Pulling all of this information together early will save a lot of time, eliminating the back and forth of the institution asking for more information, added Burton.

When meeting with the financier, in addition to supplying the underwriting package, be prepared to provide direction on the type of financing and structure you’re seeking, including how much money you are prepared to put down and how much per month you are able to pay.

“Most financiers will require 15 to 25 percent down and offer 12 to 15 years of payments for a new aircraft, and eight to 10 for a used aircraft. But there is sometimes room to negotiate,” said Burton. “Some banks are black and white, but others will have some back and forth once the indicative term sheet that outlines the terms is presented. With a company like us, where we help secure financing, it is valuable to know what the buyer can do so we’re not working with financiers who demand more. It is really important to have an open dialogue.”

Burton emphasized that rates are in constant fluctuation, but terms can be negotiated. From his perspective, a 10-year term with 15 to 20 percent down is fairly typical.

Partnering with aviation financing experts and preparing an underwriting package in advance can help streamline the financing process. Mike Reyno Photo

From there, when terms are agreed upon, the financier will ask for a good faith deposit to begin the extensive underwriting process. Burton advises buyers to be ready to answer a lot of questions during this period of the process. Underwriters could ask for contracts to prove income planned for the aircraft or further details on a high-net-worth individual’s finances.

Once underwriting is done, which can take a couple of weeks, the proposal is submitted to an adjudicator who will either approve, decline, or approve the transaction with modifications. This is where the buyer will make a decision to accept or decline the offer. Burton says the deposit is refundable if the loan is denied, and often refundable when modifications don’t work for the customer. However, if the terms agreed upon prior to underwriting are approved, but the customer walks away, the deposit is often lost.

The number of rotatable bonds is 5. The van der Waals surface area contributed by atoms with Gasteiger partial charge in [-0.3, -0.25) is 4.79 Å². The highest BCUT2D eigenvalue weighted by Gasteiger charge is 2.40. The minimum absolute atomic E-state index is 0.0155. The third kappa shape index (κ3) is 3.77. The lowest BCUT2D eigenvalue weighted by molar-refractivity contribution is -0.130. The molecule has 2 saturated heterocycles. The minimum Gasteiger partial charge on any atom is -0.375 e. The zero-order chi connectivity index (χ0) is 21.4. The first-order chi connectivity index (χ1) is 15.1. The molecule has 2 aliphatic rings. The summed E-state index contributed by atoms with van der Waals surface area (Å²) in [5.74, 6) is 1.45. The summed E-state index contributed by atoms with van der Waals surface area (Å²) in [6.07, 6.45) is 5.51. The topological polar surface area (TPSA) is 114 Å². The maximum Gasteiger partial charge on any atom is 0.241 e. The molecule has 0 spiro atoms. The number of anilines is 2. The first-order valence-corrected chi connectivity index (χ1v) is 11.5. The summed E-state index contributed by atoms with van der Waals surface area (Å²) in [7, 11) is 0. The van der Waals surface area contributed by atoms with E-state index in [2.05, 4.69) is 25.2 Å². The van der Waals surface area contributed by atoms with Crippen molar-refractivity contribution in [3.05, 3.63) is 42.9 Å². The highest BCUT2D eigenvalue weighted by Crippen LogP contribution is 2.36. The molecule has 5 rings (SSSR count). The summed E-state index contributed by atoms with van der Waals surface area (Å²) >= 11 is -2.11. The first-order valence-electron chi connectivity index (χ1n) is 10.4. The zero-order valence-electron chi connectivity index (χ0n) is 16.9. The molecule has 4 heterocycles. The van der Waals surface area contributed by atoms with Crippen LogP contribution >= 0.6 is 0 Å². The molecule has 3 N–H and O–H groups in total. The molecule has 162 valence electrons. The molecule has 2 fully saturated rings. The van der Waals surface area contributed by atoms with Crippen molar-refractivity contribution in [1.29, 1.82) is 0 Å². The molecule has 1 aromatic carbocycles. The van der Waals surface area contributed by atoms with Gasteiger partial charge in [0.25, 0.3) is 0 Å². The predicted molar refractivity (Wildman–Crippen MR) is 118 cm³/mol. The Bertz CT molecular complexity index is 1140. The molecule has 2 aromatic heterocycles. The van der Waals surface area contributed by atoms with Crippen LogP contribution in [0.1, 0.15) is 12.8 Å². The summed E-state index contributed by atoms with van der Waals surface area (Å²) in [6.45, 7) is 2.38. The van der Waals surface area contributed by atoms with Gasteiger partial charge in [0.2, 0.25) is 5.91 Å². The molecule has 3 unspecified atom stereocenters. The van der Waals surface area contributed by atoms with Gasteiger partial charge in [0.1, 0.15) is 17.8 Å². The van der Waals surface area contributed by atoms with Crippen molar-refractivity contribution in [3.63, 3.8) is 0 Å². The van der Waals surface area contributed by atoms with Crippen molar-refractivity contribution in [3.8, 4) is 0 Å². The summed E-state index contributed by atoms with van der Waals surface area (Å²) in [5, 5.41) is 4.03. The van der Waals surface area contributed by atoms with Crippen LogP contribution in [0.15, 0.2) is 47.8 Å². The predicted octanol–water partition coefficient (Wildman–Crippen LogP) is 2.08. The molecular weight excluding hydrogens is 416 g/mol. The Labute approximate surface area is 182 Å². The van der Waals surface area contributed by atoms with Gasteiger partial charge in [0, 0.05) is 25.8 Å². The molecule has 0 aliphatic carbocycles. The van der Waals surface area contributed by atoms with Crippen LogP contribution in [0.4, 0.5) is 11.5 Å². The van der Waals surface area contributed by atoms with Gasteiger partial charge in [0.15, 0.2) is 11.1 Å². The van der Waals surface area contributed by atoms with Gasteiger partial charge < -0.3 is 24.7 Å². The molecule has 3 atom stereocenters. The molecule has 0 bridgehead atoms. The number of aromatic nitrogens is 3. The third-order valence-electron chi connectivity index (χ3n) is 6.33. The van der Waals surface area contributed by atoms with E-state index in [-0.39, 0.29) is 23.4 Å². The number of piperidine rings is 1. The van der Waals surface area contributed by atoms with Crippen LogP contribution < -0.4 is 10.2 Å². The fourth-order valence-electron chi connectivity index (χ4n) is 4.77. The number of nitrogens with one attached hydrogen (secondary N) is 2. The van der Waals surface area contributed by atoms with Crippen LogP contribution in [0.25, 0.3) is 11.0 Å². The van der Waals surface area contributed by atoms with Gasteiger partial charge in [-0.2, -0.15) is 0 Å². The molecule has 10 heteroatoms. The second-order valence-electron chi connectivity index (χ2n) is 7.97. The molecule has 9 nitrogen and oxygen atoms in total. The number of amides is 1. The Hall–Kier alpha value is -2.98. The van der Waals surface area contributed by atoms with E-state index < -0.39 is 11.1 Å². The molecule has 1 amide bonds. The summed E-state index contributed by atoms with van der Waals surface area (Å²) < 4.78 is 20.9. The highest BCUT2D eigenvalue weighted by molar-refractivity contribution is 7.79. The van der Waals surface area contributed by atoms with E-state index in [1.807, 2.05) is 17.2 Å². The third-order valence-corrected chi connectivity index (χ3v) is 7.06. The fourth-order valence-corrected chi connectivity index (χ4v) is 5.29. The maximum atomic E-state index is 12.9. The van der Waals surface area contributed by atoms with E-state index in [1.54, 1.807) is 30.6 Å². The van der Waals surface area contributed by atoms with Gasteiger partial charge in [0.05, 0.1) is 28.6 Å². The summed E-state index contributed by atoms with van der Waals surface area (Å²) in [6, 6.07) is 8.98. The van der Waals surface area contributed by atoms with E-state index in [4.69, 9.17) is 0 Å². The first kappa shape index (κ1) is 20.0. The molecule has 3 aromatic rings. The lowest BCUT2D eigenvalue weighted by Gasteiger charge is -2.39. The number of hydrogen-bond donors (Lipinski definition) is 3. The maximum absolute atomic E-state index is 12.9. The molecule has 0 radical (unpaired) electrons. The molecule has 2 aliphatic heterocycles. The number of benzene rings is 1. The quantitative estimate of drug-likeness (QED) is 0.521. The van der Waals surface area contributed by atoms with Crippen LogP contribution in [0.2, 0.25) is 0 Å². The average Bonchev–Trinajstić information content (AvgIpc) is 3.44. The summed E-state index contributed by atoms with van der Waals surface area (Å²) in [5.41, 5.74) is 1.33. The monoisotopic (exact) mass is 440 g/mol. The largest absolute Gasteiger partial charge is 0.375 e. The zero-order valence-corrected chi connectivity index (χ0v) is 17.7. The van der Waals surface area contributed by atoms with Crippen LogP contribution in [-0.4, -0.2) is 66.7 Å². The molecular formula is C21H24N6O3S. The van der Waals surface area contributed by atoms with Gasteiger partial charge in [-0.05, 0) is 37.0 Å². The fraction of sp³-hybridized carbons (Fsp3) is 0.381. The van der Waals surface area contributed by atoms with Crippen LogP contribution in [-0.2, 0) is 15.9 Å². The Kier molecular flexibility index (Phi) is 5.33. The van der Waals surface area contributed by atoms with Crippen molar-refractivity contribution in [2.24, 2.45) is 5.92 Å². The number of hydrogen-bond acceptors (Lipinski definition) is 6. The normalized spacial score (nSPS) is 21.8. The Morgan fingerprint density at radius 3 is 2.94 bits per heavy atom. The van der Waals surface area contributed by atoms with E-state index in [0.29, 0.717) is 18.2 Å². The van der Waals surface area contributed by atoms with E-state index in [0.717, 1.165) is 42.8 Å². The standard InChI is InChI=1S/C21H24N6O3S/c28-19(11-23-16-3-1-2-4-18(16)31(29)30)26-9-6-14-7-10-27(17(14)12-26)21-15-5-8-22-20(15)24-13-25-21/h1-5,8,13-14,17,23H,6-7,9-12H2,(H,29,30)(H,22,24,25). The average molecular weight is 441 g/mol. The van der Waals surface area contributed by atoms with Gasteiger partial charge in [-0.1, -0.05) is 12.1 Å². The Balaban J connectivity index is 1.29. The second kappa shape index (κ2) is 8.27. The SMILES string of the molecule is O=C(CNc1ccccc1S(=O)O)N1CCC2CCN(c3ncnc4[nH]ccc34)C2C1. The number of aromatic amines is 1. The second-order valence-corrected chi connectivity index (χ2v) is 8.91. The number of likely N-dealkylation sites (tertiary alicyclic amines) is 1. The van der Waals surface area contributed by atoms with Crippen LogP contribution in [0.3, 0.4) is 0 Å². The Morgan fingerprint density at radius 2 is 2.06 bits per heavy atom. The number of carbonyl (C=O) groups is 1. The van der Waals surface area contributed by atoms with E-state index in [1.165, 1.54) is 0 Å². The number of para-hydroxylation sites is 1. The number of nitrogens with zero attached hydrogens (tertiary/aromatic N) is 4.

Once accepted by the customer, an approved loan is then overseen by an aviation attorney who will start documenting the transaction and overseeing aviation-related details such as aircraft registry.

The overall process can take four to six weeks, Burton said, which is why he emphasizes the importance of working with the right people from the beginning to save time and money.

“Some people use an aviation specialist for the whole buying process, and while it can be more expensive, it is a lot quicker,” he said. “I tell people that price and cost are two different things. They may charge more per hour, but they’ll do it in half the time. Lawyers without this competency can often struggle to get the deal across the line.”

Burton also emphasizes that buyers be prepared for closing costs, from the set-up fee for the financial institution to the appraisal and legal closing work. He says it’s not uncommon for these costs to be about one to two percent of the aircraft’s value — depending on the aircraft’s value. The higher the value of the aircraft, the closer these costs are to one percent of the aircraft value.

In the end, Burton said the two very important things a buyer can do to ensure the smoothest possible financing process are work with a financier with aviation specialists or an aviation focus, and start conversations with those people very early in the process — even before settling on an aircraft, if possible.

“Some aircraft are hard to finance, others may have restrictions, so I always encourage buyers to pick up the phone and talk to a lender early,” said Burton. “Tell them what kind of aircraft you’re looking for and what you’re using it for. They’ll talk you through how it would be financed, or if it could be financed, as well as your ability to qualify for the loan. It doesn’t cost you any money to have those conversations early and get feedback from your lender.”